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Posts Tagged ‘Meals’

The Healthiest Kid’s Meals at Fast Food Chains

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McDonald’s announced they’re removing cheeseburgers and chocolate milk from their Happy Meals. They’re just the latest fast food restaurant offering surprisingly healthy options: Here’s what to order.

Though many of us grew up happily eating, uh, Happy Meals, the rise in childhood obesity has caused parents to rethink stopping through the drive-through to pick up a kid’s meal from McDonalds on the way home. Though fast food restaurants have spent the better half of the last decade pushing healthier choices in hopes that families will decide to come back as regular customers, applesauce and low-fat milk haven’t really enticed mom and dad. But that all might change as McDonald’s announced today that strict Happy Meal changes would be coming this summer. How many calories will be in a Happy Meal come June? Fewer than 600. All kids meals will also contain only 650 milligrams of salt. Other big changes include less-sugary chocolate milk, slimmer kids fries, and no cheeseburgers.
But though McDonald’s changing Happy Meals might be today’s news, they’re not the only fast food restaurants with surprisingly healthy kids meals. In light of the big changes at McDonald’s, we researched the healthiest kid options now on the menu at every top chain. Here, what you should order the kids when the fast food counter is your best option to eat:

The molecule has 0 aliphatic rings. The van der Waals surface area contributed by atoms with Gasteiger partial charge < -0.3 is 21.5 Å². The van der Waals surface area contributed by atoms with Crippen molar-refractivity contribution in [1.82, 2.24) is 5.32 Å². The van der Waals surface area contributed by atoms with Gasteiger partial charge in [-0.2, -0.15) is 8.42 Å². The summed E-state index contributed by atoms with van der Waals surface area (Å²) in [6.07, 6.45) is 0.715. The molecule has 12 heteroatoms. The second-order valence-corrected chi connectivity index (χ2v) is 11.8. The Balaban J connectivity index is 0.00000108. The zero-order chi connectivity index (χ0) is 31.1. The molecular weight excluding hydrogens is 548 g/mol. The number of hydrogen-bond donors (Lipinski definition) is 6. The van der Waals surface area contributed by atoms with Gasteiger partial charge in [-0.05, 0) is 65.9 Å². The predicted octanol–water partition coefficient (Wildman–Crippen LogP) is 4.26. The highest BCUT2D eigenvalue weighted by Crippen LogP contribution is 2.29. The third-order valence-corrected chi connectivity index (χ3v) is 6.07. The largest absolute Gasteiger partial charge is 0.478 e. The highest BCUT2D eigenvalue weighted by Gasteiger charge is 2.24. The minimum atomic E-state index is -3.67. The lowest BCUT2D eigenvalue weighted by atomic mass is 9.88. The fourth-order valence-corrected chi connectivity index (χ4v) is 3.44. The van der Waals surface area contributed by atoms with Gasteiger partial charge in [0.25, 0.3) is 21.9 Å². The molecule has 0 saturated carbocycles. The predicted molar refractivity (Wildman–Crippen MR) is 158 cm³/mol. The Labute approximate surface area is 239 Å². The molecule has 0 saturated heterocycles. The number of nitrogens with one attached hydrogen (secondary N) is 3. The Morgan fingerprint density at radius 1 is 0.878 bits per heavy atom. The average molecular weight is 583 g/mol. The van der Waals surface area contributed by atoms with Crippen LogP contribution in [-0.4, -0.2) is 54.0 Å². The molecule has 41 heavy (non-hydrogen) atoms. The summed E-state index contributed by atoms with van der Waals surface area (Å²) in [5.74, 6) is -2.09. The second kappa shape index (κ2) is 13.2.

Healthiest Kid’s Meal at Subway

In a 2016 The Daily Meal ranking of all the fast food kid’s meals on the market, Subway took the top spot with the overall healthiest meal: a Veggie Delite sandwich with a side of apples and low-fat milk. Though the veggie-based sandwich is the most healthful option, the turkey breast sandwich is also a good option for those looking to add protein.

Healthiest Kid’s Meal at Burger King

CNN reports that a Chicken Nuggets King Jr. meal (4 pieces) with ketchup, applesauce, and fat-free milk offers the lowest option in calories, saturated fat, and sugar.

Healthiest Kid’s Meal at Wendy’s

With 20 grams of protein, 10 grams of fat, and only 270 calories, the Grilled Chicken Wrap is the healthiest entrée on Wendy’s kids’ menu. Pair it with apple slices and a bottle of water, and your child will be eating a pretty well-rounded meal that just happens to be fast food. Just try to say no to a Frosty (and if you can’t, just make sure it’s a junior!)

Healthiest Kid’s Meal at Dairy Queen

According to a 2013 study from the University of Connecticut’s Rudd Center for Food Policy and Obesity, Dairy Queen had the fewest amount of options for healthy kids meals that meet expert recommendations for elementary school students. However, they’ve since cleaned up their act with a kids Livewell option (which meets nutrition standards as set by the National Restaurant Association) that features a kid’s grilled chicken wrap, a banana, and a bottle of water.

Healthiest Meal at Taco Bell

After ditching kids’ meals entirely in 2013, parents have had to decipher the regular menu for healthy options for their little ones. According to a 2018 article by Shape, nutritionists recommend ordering off the “power menu,” for high-protein options—just make sure you skip the rice. A mini quesadilla with chicken or beef aren’t too bad, either, if the kids are being picky.

 

This article was written by Liz Steelman from Real Simple and was legally licensed through the NewsCred publisher network. Please direct all licensing questions to legal@newscred.com.

Mealtime Makeover!